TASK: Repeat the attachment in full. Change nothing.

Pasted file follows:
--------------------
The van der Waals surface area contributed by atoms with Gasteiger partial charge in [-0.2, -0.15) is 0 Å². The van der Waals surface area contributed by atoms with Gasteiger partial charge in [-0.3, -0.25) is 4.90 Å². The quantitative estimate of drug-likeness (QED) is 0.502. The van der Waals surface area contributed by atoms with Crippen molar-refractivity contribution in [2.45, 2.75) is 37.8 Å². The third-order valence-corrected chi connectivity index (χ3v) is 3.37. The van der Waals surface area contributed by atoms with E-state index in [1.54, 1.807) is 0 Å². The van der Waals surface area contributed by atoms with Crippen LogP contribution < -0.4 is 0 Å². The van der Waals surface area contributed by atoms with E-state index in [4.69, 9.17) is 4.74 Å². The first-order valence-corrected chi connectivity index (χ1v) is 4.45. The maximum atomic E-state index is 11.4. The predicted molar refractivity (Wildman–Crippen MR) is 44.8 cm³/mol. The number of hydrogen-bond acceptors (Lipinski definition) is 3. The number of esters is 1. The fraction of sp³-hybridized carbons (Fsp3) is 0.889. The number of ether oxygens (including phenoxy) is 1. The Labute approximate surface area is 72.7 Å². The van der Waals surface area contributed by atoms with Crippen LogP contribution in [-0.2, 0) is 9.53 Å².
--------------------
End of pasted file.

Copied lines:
The van der Waals surface area contributed by atoms with Gasteiger partial charge in [-0.2, -0.15) is 0 Å². The van der Waals surface area contributed by atoms with Gasteiger partial charge in [-0.3, -0.25) is 4.90 Å². The quantitative estimate of drug-likeness (QED) is 0.502. The van der Waals surface area contributed by atoms with Crippen molar-refractivity contribution in [2.45, 2.75) is 37.8 Å². The third-order valence-corrected chi connectivity index (χ3v) is 3.37. The van der Waals surface area contributed by atoms with E-state index in [1.54, 1.807) is 0 Å². The van der Waals surface area contributed by atoms with Crippen LogP contribution < -0.4 is 0 Å². The van der Waals surface area contributed by atoms with E-state index in [4.69, 9.17) is 4.74 Å². The first-order valence-corrected chi connectivity index (χ1v) is 4.45. The maximum atomic E-state index is 11.4. The predicted molar refractivity (Wildman–Crippen MR) is 44.8 cm³/mol. The number of hydrogen-bond acceptors (Lipinski definition) is 3. The number of esters is 1. The fraction of sp³-hybridized carbons (Fsp3) is 0.889. The number of ether oxygens (including phenoxy) is 1. The Labute approximate surface area is 72.7 Å². The van der Waals surface area contributed by atoms with Crippen LogP contribution in [-0.2, 0) is 9.53 Å².